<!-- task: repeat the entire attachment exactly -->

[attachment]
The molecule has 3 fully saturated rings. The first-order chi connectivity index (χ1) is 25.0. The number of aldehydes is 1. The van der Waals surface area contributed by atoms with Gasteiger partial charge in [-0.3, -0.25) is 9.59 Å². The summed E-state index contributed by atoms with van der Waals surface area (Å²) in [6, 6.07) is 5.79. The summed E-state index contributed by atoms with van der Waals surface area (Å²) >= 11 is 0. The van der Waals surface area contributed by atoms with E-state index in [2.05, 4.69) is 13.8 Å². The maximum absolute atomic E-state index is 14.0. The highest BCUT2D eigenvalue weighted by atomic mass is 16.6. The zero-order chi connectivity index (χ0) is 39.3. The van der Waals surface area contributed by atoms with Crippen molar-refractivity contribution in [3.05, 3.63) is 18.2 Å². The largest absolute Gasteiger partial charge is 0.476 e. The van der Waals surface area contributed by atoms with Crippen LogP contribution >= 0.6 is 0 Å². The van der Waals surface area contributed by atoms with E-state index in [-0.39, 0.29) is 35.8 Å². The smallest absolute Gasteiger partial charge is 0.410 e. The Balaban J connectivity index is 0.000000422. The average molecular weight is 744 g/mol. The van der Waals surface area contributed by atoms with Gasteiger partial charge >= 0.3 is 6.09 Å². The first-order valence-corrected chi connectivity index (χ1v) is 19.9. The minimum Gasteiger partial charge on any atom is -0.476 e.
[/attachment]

The molecule has 3 fully saturated rings. The first-order chi connectivity index (χ1) is 25.0. The number of aldehydes is 1. The van der Waals surface area contributed by atoms with Gasteiger partial charge in [-0.3, -0.25) is 9.59 Å². The summed E-state index contributed by atoms with van der Waals surface area (Å²) in [6, 6.07) is 5.79. The summed E-state index contributed by atoms with van der Waals surface area (Å²) >= 11 is 0. The van der Waals surface area contributed by atoms with E-state index in [2.05, 4.69) is 13.8 Å². The maximum absolute atomic E-state index is 14.0. The highest BCUT2D eigenvalue weighted by atomic mass is 16.6. The zero-order chi connectivity index (χ0) is 39.3. The van der Waals surface area contributed by atoms with Crippen molar-refractivity contribution in [3.05, 3.63) is 18.2 Å². The largest absolute Gasteiger partial charge is 0.476 e. The van der Waals surface area contributed by atoms with Crippen LogP contribution >= 0.6 is 0 Å². The van der Waals surface area contributed by atoms with E-state index in [-0.39, 0.29) is 35.8 Å². The smallest absolute Gasteiger partial charge is 0.410 e. The Balaban J connectivity index is 0.000000422. The average molecular weight is 744 g/mol. The van der Waals surface area contributed by atoms with Gasteiger partial charge >= 0.3 is 6.09 Å². The first-order valence-corrected chi connectivity index (χ1v) is 19.9. The minimum Gasteiger partial charge on any atom is -0.476 e.